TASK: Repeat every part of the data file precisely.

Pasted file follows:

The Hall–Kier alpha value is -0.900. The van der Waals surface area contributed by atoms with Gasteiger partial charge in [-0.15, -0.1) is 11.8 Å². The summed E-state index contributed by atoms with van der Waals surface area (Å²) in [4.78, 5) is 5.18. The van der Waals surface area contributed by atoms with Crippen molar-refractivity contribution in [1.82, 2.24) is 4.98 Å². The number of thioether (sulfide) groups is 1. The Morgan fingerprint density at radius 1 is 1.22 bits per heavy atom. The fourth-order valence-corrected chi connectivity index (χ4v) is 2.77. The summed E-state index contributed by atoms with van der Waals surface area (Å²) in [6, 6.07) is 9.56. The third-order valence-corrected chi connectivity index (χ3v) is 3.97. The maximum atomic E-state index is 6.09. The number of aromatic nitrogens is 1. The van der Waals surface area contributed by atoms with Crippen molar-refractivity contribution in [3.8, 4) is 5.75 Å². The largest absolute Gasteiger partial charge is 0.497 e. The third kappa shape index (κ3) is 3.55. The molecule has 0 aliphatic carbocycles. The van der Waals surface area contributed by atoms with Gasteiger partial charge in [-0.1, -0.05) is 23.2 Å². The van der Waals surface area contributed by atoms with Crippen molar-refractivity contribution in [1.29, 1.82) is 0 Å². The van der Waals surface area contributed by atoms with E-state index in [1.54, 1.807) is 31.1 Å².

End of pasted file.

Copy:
The Hall–Kier alpha value is -0.900. The van der Waals surface area contributed by atoms with Gasteiger partial charge in [-0.15, -0.1) is 11.8 Å². The summed E-state index contributed by atoms with van der Waals surface area (Å²) in [4.78, 5) is 5.18. The van der Waals surface area contributed by atoms with Crippen molar-refractivity contribution in [1.82, 2.24) is 4.98 Å². The number of thioether (sulfide) groups is 1. The Morgan fingerprint density at radius 1 is 1.22 bits per heavy atom. The fourth-order valence-corrected chi connectivity index (χ4v) is 2.77. The summed E-state index contributed by atoms with van der Waals surface area (Å²) in [6, 6.07) is 9.56. The third-order valence-corrected chi connectivity index (χ3v) is 3.97. The maximum atomic E-state index is 6.09. The number of aromatic nitrogens is 1. The van der Waals surface area contributed by atoms with Crippen molar-refractivity contribution in [3.8, 4) is 5.75 Å². The largest absolute Gasteiger partial charge is 0.497 e. The third kappa shape index (κ3) is 3.55. The molecule has 0 aliphatic carbocycles. The van der Waals surface area contributed by atoms with Gasteiger partial charge in [-0.1, -0.05) is 23.2 Å². The van der Waals surface area contributed by atoms with Crippen molar-refractivity contribution in [1.29, 1.82) is 0 Å². The van der Waals surface area contributed by atoms with E-state index in [1.54, 1.807) is 31.1 Å².